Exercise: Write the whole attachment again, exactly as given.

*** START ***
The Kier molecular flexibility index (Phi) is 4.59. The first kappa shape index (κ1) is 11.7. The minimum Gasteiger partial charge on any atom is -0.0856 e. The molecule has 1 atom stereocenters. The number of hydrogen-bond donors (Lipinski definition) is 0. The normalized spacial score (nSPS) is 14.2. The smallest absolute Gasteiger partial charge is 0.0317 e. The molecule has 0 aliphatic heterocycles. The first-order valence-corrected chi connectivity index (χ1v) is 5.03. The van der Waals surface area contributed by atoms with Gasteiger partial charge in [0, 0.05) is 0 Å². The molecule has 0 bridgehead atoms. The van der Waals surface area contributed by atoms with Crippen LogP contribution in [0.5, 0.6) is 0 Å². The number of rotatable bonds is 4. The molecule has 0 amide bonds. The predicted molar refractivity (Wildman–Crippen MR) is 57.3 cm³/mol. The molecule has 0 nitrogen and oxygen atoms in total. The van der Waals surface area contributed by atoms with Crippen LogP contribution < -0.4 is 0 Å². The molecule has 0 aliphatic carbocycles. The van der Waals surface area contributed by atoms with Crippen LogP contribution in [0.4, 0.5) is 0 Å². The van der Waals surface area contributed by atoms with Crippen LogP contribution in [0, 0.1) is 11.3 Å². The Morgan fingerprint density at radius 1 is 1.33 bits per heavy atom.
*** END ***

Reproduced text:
The Kier molecular flexibility index (Phi) is 4.59. The first kappa shape index (κ1) is 11.7. The minimum Gasteiger partial charge on any atom is -0.0856 e. The molecule has 1 atom stereocenters. The number of hydrogen-bond donors (Lipinski definition) is 0. The normalized spacial score (nSPS) is 14.2. The smallest absolute Gasteiger partial charge is 0.0317 e. The molecule has 0 aliphatic heterocycles. The first-order valence-corrected chi connectivity index (χ1v) is 5.03. The van der Waals surface area contributed by atoms with Gasteiger partial charge in [0, 0.05) is 0 Å². The molecule has 0 bridgehead atoms. The van der Waals surface area contributed by atoms with Crippen LogP contribution in [0.5, 0.6) is 0 Å². The number of rotatable bonds is 4. The molecule has 0 amide bonds. The predicted molar refractivity (Wildman–Crippen MR) is 57.3 cm³/mol. The molecule has 0 nitrogen and oxygen atoms in total. The van der Waals surface area contributed by atoms with Crippen LogP contribution < -0.4 is 0 Å². The molecule has 0 aliphatic carbocycles. The van der Waals surface area contributed by atoms with Crippen LogP contribution in [0.4, 0.5) is 0 Å². The van der Waals surface area contributed by atoms with Crippen LogP contribution in [0, 0.1) is 11.3 Å². The Morgan fingerprint density at radius 1 is 1.33 bits per heavy atom.